Access to sea trading

Access to the sea
A TPF needs to take into account the most basic
issues affecting a country’s prospects, including its
location and geographic characteristics. Economists
have always recognized, for example, that access to
the sea is an important factor in determining a country’s
ability to trade. According to Adam Smith (1776: 32),
“it is upon the sea coast … that industry of every kind
naturally begins to subdivide and improve itself, and
it is frequently that not till a long time after that those
improvements extend themselves to the inland parts”.
Modern economists agree that location is critical.
Economic development is “shaped very importantly
by the biophysical and geophysical characteristics of
economies”, according to McCord and Sachs, with
incomes differing “in no small part because of sharp
differences across regions in the natural resource
base and physical geography (e.g. distance to coast),
and by the amplification of those differences through
the dynamics of saving and investment”.3
The data in table 4 confirm that countries’ access to
the sea is closely related to their levels of success. Income levels in islands, isthmuses and peninsulas are
three times higher than they are in the merely coastal

countries and almost eight times higher than they are
in landlocked countries. There are of course exceptional cases of islands that are relatively poor, as well as
landlocked countries that are relatively rich, but “exceptional” is the key word. This distinction speaks to the
importance of trade in development, insofar as those
countries for which sea lanes are nearer and transportation costs are lower will typically have not only a
greater propensity to trade but may also do so at lower
cost. Landlocked countries are obliged to look to their
neighbours for access to shipping facilities, and even
if that access is relatively easy, their trade costs will inevitably be higher than those faced by coastal countries. This distinction also concerns the advantages
that countries may enjoy in lucrative services sectors.
In some countries, access to the sea might equate to
an abundance of sun, sand, and surf. Tourism is an
especially important sector for several of the more economically successful small island countries. Being an
island may not guarantee the attraction of tourists, but
it is undeniably an asset for many countries.
Access to the sea is thus a critical issue to take into
account when devising the trade policy framework
for any country. Those that enjoy this feature have an
opportunity that they would do well to develop and to
exploit, both for their own industries and (if they should
have landlocked neighbours) for their regions; those
that lack it must find ways to overcome this obstacle.
This one factor may outweigh almost all others, apart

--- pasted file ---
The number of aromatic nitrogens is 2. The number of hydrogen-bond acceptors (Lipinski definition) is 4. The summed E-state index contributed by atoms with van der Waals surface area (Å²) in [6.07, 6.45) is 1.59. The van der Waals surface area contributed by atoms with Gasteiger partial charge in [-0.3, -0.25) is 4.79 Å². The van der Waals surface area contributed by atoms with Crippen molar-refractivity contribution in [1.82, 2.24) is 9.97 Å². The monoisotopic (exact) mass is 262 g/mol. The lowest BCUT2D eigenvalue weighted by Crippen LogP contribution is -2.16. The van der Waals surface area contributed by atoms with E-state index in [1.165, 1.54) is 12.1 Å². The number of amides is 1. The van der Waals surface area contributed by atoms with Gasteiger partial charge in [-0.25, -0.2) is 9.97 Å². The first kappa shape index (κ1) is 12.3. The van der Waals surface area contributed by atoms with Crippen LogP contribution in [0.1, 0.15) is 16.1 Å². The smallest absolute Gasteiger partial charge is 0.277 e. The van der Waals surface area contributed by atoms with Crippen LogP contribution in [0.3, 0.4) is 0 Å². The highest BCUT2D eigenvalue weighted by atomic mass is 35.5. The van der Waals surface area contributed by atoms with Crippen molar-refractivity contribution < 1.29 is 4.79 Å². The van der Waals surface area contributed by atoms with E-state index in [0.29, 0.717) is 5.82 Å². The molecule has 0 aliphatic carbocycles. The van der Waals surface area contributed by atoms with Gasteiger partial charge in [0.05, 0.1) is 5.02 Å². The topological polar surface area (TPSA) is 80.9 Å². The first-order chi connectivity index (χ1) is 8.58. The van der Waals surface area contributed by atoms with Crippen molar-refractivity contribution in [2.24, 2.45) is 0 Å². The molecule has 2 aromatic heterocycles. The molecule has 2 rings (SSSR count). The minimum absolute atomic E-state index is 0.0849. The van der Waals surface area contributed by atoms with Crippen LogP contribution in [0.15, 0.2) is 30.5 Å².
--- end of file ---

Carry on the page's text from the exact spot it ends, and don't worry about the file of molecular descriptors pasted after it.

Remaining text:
perhaps from endowments of mineral resources, in
its capacity to shape the opportunities available to
countries. The point here is not that policymakers in
island countries need do nothing in order to prosper,
nor that their counterparts in landlocked countries
should throw up their hands in despair. The implication
is that planning should start from the realization that
any country’s challenges and opportunities will be
shaped in the first instance by their geographic realities,
and that these realities must be acknowledged and
addressed directly.
While it would go too far to claim that geography is
destiny, it is evidently a major element in countries’
challenges and opportunities. The most important
issue here is not whether countries enjoy or do not
enjoy this singular advantage, but rather what steps
they take either to make the most of this advantage
or — if they lack it — to make up for the deficit. When
preparing a TPF, researchers would do well to consider
how this factor has worked into the calculations made
by their counterparts in other countries. Some TPFs
explicitly deal with the consequences of being an
island or landlocked. While the Jamaica document
observed that in some respects the country’s status
as a small island State places it at a disadvantage,
the TPF went on to promote a logistics hub initiative
“that seeks to position Jamaica as the fourth node
in global logistics (after Singapore, Rotterdam and
Dubai)” in order “to push Jamaica to the centre of the
global supply chain of the Americas” (p.75). Similarly,
the TPF for Namibia stresses the development of
transport corridors at the Port of Walvis Bay, and the
Trans-Kalahari, Trans-Caprivi, Trans-Cunene, and
Trans-Oranje regions. These corridors “are strategic
to give a competitive positioning to Namibia as a
transport hub for all regional and international trade
between Southern African Development Community
(SADC) countries, Europe, the Americas and beyond,”
according to the TPF (p.37), and the Government also
“intends to develop an international logistics hub for
SADC” and “has already commissioned a project on
the master plan for development of an international
logistics hub”

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